Is Nigeria Ready For 5G In 2020?

By  |  December 19, 2018

As Nigeria is assumed to be the giant of Africa, there is every need to be at the forefront in terms of technological and economic headways. The country thrives in the tech ecosystem, but needs to reclaim its grip on its envious status as the emerging market’s fastest growing tech economy. This issue has a strong relationship with the poor last mile broadband penetration and infrastructural gaps. According to a report by GSMA, only 4 percent of mobile subscribers in Nigeria use 3G technology, and four percent are using 4G, compared to the 18 percent 4G penetration in South Africa and Angola’s near-similar 16 percent. In spite of this, GSMA opines strongly that Nigeria can kick itself back into pole position with regards to African technology developments, especially if it charts a course towards the adoption of emerging fifth-generation network services currently making strides across various world economies. GSMA also reckons that tech, while being dynamic, only values those who stay abreast and adopt its latest births.

While launching the report which it titled Spotlight On Nigeria: Delivering A Digital Future, the trade body that speaks for the interests of mobile network operators across the world, couldn’t help but admit that Nigeria’s mobile connectivity has brought about an improvement in the welfare of Nigerians. But the body counselled that sustaining that would entail the constant adoption of the latest innovations, such as the 5G network.

Head of Sub-Saharan Africa, GSMA, Akinwale Goodluck, supportively offered that alongside the development, mobile connectivity has opened doors to new digital possibilities while powering Nigeria’s economic development. He implored the industry and the government to concert efforts to enable the right policy environs for millions more to benefit from ultra-fast mobile broadband.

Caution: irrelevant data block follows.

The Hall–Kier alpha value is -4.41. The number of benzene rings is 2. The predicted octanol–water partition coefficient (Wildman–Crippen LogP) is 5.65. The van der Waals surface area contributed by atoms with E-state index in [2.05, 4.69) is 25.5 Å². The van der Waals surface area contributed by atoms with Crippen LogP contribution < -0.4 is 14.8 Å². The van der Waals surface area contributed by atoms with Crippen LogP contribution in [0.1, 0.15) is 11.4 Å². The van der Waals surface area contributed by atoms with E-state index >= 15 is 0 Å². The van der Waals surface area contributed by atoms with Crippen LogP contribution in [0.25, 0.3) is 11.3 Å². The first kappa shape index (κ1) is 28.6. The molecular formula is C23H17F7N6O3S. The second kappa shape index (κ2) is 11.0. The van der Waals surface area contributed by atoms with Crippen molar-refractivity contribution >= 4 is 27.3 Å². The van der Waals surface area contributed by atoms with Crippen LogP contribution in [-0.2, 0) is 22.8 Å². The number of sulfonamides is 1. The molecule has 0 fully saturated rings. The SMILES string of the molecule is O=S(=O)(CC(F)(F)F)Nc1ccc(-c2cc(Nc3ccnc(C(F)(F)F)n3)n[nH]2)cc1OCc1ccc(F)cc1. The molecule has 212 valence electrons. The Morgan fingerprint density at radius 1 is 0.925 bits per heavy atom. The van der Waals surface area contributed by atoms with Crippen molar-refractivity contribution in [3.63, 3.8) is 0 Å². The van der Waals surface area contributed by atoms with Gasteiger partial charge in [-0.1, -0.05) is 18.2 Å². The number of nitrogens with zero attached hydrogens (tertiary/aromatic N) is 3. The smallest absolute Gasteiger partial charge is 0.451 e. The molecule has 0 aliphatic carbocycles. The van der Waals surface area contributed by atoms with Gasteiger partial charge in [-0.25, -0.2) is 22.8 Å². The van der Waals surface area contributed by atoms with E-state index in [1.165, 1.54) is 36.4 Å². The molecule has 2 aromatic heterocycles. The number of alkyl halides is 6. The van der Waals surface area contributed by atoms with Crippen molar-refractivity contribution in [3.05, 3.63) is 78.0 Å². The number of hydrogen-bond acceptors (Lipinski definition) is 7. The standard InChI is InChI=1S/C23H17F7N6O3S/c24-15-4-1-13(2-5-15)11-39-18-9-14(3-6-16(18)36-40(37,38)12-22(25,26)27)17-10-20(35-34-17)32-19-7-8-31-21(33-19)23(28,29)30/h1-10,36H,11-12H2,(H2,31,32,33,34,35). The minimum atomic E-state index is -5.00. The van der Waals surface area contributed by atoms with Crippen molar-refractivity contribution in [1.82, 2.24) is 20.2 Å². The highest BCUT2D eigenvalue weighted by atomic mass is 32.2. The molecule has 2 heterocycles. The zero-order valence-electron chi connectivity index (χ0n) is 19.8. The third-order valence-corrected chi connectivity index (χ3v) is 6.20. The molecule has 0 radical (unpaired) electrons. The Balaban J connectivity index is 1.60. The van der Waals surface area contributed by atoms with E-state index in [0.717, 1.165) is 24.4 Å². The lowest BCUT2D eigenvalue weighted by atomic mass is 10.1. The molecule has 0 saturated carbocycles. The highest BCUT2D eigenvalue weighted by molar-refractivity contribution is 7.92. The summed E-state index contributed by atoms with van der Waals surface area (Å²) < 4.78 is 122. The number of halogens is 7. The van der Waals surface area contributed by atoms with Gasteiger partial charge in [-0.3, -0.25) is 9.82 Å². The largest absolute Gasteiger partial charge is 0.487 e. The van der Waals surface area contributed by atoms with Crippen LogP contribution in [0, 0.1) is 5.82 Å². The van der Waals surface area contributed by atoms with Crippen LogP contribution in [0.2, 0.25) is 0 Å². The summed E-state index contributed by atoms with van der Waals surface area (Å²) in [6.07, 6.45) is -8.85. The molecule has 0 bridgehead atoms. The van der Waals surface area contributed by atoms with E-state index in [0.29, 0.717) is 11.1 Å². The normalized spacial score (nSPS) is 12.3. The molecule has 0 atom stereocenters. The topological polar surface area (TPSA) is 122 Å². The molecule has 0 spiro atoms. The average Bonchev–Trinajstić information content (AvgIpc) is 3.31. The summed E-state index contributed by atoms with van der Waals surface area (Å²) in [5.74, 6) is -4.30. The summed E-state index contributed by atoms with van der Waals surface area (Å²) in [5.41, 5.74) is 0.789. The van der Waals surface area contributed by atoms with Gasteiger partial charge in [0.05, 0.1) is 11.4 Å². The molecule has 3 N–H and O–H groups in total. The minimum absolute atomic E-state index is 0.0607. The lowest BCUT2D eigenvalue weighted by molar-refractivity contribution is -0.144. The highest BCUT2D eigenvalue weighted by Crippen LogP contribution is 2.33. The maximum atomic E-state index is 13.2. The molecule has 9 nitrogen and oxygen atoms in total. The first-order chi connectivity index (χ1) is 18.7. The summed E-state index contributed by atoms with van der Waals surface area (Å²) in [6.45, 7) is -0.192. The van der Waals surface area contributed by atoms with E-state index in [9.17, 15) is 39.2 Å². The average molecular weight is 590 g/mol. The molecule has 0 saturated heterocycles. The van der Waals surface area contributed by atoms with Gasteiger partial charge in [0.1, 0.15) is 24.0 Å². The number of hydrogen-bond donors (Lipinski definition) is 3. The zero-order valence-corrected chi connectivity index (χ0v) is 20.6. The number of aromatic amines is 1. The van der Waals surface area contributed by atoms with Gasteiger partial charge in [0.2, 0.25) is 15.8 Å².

Goodluck revealed that if policies are not apace with the needs of society and technological innovation, it implicates the risk of citizens being left behind while contributing to the suffering of productivity and competitiveness. According to him, modernising regulations and reforming policies will be essential in up-swinging 5G adoption in Nigeria and indeed her digital economy, which will culminate in accelerating internet access for millions through increased mobile broadband penetration.

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Meanwhile, the Executive Vice Chairman of the Nigerian Communications Commission (NCC), Professor Umar Danbatta, has pledged that Nigeria’s readiness to adopt 5G will be realised in 2020. While speaking in a meeting between NCC and GSMA in Abuja as regards the facilitation of the 5G policy and spectrum, he said that in spite of NCC’s un-readiness in terms of policy and regulations, it has taken a full kick to start the processes and reserved three frequency bands to facilitate the adoption of 5G.